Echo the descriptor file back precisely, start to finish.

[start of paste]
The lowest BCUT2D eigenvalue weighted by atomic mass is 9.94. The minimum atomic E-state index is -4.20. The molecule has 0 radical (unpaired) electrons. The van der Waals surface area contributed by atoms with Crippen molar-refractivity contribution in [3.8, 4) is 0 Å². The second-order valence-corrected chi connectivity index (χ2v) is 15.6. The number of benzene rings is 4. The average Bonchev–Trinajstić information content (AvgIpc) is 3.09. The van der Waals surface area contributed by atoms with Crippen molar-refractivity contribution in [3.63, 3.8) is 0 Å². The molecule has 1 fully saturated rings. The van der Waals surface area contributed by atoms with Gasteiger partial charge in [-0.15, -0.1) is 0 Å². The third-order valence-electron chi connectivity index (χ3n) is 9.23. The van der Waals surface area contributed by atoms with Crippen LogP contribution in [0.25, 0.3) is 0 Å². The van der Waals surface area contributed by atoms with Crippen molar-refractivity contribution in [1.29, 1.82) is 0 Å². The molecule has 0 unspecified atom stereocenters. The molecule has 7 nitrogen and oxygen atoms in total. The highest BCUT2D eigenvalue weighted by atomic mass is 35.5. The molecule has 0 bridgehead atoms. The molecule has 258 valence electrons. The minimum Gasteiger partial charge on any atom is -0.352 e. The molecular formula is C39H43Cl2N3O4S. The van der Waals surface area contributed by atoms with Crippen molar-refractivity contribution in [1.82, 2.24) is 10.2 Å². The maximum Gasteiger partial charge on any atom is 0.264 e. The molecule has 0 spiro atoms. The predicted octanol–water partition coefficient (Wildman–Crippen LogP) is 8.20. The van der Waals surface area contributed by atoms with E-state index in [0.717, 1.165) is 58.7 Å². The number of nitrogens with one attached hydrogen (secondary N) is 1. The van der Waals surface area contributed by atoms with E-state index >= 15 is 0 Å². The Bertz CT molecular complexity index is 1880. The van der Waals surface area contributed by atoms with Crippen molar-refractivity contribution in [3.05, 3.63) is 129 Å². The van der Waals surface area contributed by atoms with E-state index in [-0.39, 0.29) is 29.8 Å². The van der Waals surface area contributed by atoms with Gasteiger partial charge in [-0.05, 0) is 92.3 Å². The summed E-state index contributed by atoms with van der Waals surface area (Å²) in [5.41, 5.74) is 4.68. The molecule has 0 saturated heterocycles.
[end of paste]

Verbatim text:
The lowest BCUT2D eigenvalue weighted by atomic mass is 9.94. The minimum atomic E-state index is -4.20. The molecule has 0 radical (unpaired) electrons. The van der Waals surface area contributed by atoms with Crippen molar-refractivity contribution in [3.8, 4) is 0 Å². The second-order valence-corrected chi connectivity index (χ2v) is 15.6. The number of benzene rings is 4. The average Bonchev–Trinajstić information content (AvgIpc) is 3.09. The van der Waals surface area contributed by atoms with Crippen molar-refractivity contribution in [3.63, 3.8) is 0 Å². The molecule has 1 fully saturated rings. The van der Waals surface area contributed by atoms with Gasteiger partial charge in [-0.15, -0.1) is 0 Å². The third-order valence-electron chi connectivity index (χ3n) is 9.23. The van der Waals surface area contributed by atoms with Crippen LogP contribution in [0.25, 0.3) is 0 Å². The van der Waals surface area contributed by atoms with Crippen molar-refractivity contribution in [1.29, 1.82) is 0 Å². The molecule has 0 unspecified atom stereocenters. The molecule has 7 nitrogen and oxygen atoms in total. The highest BCUT2D eigenvalue weighted by atomic mass is 35.5. The molecule has 0 bridgehead atoms. The molecule has 258 valence electrons. The minimum Gasteiger partial charge on any atom is -0.352 e. The molecular formula is C39H43Cl2N3O4S. The van der Waals surface area contributed by atoms with Crippen molar-refractivity contribution in [1.82, 2.24) is 10.2 Å². The maximum Gasteiger partial charge on any atom is 0.264 e. The molecule has 0 spiro atoms. The predicted octanol–water partition coefficient (Wildman–Crippen LogP) is 8.20. The van der Waals surface area contributed by atoms with E-state index in [0.717, 1.165) is 58.7 Å². The number of nitrogens with one attached hydrogen (secondary N) is 1. The van der Waals surface area contributed by atoms with E-state index >= 15 is 0 Å². The Bertz CT molecular complexity index is 1880. The van der Waals surface area contributed by atoms with Crippen molar-refractivity contribution in [3.05, 3.63) is 129 Å². The van der Waals surface area contributed by atoms with E-state index in [-0.39, 0.29) is 29.8 Å². The van der Waals surface area contributed by atoms with Gasteiger partial charge in [-0.05, 0) is 92.3 Å². The summed E-state index contributed by atoms with van der Waals surface area (Å²) in [5.41, 5.74) is 4.68. The molecule has 0 saturated heterocycles.